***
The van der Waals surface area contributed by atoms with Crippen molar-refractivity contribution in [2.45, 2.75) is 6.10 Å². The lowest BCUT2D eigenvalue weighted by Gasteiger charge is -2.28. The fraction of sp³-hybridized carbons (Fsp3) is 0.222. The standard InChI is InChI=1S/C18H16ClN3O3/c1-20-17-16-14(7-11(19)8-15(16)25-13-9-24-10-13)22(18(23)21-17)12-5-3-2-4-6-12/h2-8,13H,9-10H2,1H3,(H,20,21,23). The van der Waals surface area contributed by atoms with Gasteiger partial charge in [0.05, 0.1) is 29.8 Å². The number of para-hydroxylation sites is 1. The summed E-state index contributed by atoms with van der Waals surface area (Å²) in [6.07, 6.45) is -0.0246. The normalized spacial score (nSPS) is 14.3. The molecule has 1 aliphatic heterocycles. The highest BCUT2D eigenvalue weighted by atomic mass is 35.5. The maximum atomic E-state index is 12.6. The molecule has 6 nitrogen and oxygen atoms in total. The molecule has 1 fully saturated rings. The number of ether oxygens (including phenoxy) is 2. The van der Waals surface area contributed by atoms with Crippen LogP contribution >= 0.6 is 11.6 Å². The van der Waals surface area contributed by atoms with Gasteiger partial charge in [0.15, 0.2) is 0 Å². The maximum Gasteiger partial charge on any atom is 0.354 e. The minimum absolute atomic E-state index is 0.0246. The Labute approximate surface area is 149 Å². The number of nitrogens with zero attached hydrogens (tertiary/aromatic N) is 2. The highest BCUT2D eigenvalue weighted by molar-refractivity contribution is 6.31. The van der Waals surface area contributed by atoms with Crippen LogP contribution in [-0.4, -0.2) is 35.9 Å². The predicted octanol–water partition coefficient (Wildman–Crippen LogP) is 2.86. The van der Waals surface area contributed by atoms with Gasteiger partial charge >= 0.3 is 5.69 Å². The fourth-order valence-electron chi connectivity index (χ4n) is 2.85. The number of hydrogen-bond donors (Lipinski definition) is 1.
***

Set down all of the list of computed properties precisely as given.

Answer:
The van der Waals surface area contributed by atoms with Crippen molar-refractivity contribution in [2.45, 2.75) is 6.10 Å². The lowest BCUT2D eigenvalue weighted by Gasteiger charge is -2.28. The fraction of sp³-hybridized carbons (Fsp3) is 0.222. The standard InChI is InChI=1S/C18H16ClN3O3/c1-20-17-16-14(7-11(19)8-15(16)25-13-9-24-10-13)22(18(23)21-17)12-5-3-2-4-6-12/h2-8,13H,9-10H2,1H3,(H,20,21,23). The van der Waals surface area contributed by atoms with Gasteiger partial charge in [0.05, 0.1) is 29.8 Å². The number of para-hydroxylation sites is 1. The summed E-state index contributed by atoms with van der Waals surface area (Å²) in [6.07, 6.45) is -0.0246. The normalized spacial score (nSPS) is 14.3. The molecule has 1 aliphatic heterocycles. The highest BCUT2D eigenvalue weighted by atomic mass is 35.5. The maximum atomic E-state index is 12.6. The molecule has 6 nitrogen and oxygen atoms in total. The molecule has 1 fully saturated rings. The number of ether oxygens (including phenoxy) is 2. The van der Waals surface area contributed by atoms with Crippen LogP contribution >= 0.6 is 11.6 Å². The van der Waals surface area contributed by atoms with Gasteiger partial charge in [0.15, 0.2) is 0 Å². The maximum Gasteiger partial charge on any atom is 0.354 e. The minimum absolute atomic E-state index is 0.0246. The Labute approximate surface area is 149 Å². The number of nitrogens with zero attached hydrogens (tertiary/aromatic N) is 2. The highest BCUT2D eigenvalue weighted by molar-refractivity contribution is 6.31. The van der Waals surface area contributed by atoms with Crippen LogP contribution in [-0.4, -0.2) is 35.9 Å². The predicted octanol–water partition coefficient (Wildman–Crippen LogP) is 2.86. The van der Waals surface area contributed by atoms with Gasteiger partial charge >= 0.3 is 5.69 Å². The fourth-order valence-electron chi connectivity index (χ4n) is 2.85. The number of hydrogen-bond donors (Lipinski definition) is 1.